Many Palestinians in Ramallah expressed skepticism regarding the mission of former British prime minister Tony Blair, who held talks Tuesday with Palestinian Authority Chairman Mahmoud Abbas. Even PA officials admitted that Blair's task as special envoy of the Quartet was not going to be smooth.
Analysis: Blair the believer
Livni: Blair could create a breakthrough
'Hizbullah's military might is restored'
The majority of the Palestinians don't view Blair as an honest broker, mainly because of his close association with US President George W. Bush and his role in the Iraq war.
Only a few Palestinians interviewed on the streets of this city on Monday said they were hopeful about Blair's mission.
"Tony Blair is not our friend," said Abdullah Ali, a 25-year-old university student. "We don't believe in this man and that's why we are not pinning high hopes on him. If he really wants to help the Palestinians, he must exert pressure on Israel to remove all the checkpoints and release our prisoners from Israeli jails."
His colleague, Samer Abu Sabaha, 22, said Blair was making a "big mistake" by refusing to talk to Hamas during his current mission. "We want to see Blair talk to our democratically-elected government," he said. "There's no way that you can resolve this problem if you ignore the democratic choice of the Palestinians. By refusing to talk to Hamas, Blair is actually turning his back to half of the Palestinians who voted for Hamas."
Muhammad Siam, a 48-year-old construction worker, said Blair was coming to the region "to serve the interests of Israel and his master, Bush."
The Palestinians, he added, would never forgive Britain for last century's Balfour Declaration, which promised the Jews a state in Palestine. "Blair is not going to help the Palestinians," he said. "He's here to help Israel. The British are responsible for our tragedy because they helped create the Jewish state."
Nimer Hammad, a political adviser to Abbas, said the key to the solution in the Middle East remained in the hands of the US, not Blair. "The political portfolio in the Middle East remains in the hands of the US," he said. "Although the Quartet consists of other parties such as the EU and Russia, the Americans remain the main brokers."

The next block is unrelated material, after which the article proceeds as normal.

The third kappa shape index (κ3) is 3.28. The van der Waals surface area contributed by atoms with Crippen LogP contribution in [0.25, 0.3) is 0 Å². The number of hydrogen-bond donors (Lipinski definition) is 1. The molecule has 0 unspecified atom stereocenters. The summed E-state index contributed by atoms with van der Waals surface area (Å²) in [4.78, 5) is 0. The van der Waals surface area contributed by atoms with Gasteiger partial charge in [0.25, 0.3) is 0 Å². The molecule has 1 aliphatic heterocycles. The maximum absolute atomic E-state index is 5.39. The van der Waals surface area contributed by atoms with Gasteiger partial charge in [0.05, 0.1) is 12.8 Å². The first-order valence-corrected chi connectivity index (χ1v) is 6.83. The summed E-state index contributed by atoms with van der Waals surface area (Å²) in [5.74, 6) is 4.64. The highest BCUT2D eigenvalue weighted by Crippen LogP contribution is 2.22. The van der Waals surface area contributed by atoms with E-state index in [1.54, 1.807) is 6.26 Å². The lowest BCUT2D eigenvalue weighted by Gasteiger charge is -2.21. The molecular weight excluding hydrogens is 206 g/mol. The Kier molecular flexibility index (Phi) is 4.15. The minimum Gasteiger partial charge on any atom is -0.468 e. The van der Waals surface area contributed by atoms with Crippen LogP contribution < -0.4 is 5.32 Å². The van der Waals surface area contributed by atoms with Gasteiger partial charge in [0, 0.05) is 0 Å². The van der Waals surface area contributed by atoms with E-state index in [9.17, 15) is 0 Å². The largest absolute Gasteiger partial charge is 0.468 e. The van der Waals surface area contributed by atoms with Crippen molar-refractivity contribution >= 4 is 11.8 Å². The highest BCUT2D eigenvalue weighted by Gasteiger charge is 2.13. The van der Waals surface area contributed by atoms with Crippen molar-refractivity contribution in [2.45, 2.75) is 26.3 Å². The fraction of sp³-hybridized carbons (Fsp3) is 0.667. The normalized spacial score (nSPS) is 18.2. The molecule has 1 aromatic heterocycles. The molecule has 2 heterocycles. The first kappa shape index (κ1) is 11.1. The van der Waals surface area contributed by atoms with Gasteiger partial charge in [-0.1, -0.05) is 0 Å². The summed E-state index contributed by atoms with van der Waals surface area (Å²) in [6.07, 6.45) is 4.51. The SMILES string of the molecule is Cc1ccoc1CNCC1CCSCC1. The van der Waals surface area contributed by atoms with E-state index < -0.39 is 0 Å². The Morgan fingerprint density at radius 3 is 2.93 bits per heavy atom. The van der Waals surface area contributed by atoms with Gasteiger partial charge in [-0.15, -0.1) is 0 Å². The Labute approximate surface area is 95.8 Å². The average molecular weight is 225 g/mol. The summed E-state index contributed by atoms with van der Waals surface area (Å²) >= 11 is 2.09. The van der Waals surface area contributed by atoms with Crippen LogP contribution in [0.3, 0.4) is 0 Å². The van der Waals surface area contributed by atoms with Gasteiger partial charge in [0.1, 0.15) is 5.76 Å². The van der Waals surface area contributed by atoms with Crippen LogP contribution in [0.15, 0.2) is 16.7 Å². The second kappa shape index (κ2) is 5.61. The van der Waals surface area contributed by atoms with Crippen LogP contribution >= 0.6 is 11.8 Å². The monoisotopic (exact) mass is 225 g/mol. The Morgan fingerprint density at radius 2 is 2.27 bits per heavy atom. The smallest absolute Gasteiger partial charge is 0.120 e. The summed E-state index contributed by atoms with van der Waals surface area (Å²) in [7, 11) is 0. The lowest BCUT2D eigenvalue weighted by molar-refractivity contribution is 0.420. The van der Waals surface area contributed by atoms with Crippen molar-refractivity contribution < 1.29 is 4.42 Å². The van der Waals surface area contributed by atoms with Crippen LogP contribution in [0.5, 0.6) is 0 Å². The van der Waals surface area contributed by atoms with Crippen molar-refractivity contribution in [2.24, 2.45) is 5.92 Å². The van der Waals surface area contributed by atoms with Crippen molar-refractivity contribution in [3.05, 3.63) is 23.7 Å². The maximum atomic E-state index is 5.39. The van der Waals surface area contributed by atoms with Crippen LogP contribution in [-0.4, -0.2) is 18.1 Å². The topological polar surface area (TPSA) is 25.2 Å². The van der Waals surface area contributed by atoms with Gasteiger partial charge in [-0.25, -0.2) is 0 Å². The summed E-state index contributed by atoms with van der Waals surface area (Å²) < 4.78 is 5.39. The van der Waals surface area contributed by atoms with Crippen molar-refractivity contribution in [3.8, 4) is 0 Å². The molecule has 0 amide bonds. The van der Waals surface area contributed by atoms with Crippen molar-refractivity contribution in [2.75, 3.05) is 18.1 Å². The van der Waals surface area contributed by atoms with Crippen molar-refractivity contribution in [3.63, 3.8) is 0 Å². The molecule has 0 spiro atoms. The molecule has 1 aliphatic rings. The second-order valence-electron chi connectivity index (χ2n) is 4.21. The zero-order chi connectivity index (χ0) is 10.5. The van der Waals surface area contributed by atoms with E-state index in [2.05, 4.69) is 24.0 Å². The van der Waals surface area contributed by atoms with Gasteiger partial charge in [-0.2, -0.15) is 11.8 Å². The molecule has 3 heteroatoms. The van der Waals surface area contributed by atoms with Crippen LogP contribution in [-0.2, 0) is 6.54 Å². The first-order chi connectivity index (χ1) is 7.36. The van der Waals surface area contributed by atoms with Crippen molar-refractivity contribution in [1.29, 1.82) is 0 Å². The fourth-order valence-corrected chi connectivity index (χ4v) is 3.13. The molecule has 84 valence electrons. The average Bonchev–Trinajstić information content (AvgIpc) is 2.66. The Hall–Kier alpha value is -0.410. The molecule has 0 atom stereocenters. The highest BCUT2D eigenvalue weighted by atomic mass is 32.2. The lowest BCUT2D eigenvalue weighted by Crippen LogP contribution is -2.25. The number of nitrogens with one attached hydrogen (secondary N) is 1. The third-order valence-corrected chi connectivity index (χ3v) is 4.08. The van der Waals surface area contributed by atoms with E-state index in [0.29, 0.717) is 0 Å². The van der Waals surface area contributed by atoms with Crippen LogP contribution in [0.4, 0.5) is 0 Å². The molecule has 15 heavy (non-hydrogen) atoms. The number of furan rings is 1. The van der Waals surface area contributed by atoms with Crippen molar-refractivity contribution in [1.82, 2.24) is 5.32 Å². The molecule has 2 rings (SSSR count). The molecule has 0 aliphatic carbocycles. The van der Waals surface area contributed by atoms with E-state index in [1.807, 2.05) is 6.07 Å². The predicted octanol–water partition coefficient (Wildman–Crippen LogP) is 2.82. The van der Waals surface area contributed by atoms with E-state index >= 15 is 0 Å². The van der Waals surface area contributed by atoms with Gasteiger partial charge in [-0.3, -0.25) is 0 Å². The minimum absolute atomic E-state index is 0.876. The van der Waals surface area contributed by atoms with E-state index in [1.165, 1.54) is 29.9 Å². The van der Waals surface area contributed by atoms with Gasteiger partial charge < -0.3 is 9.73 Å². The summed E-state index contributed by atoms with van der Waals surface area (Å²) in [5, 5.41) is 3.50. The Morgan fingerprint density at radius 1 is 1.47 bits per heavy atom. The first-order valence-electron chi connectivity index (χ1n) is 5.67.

However, Hammad said that Blair's "special relations" with Bush and US Secretary of State Condoleezza Rice might help achieve progress. "Bush wants to see real results in the Middle East before the end of his term," he noted. "That's why he might give Blair full backing in his current mission."
Hammad also pointed out that Blair would not focus on the political aspect of the conflict. "Blair is coming to help us build institutions and improve our economy," he said.
Ahead of the meeting, PA officials said Abbas would ask Blair for more money and weapons so Fatah could consolidate its grip on the West Bank. "The Palestinian security forces need to undergo major changes," said one official. "They need more equipment and training. This is the only way to prevent Hamas from taking control over the West Bank. In the past few weeks we have arrested more than 300 Hamas supporters and members in the West Bank, including some who were planning to establish a security force for Hamas."
Another official described Abbas's authority as a car with a worn-out engine. "The car needs an overhaul before it stops functioning," he said. "If Blair wants to help, he must convince the international community to give us more money and guns. Otherwise, Hamas will become stronger in the West Bank."
Apart from the security forces, the Palestinians need help in rebuilding the judicial system, which has been paralyzed for many years due to the state of anarchy and lawlessness in the West Bank and Gaza Strip. "We are serious in establishing good governance," said an aide to PA Prime Minister Salaam Fayad. "We have already taken a number of measures to end the anarchy and corruption. But we can't do all this without the help of the international community."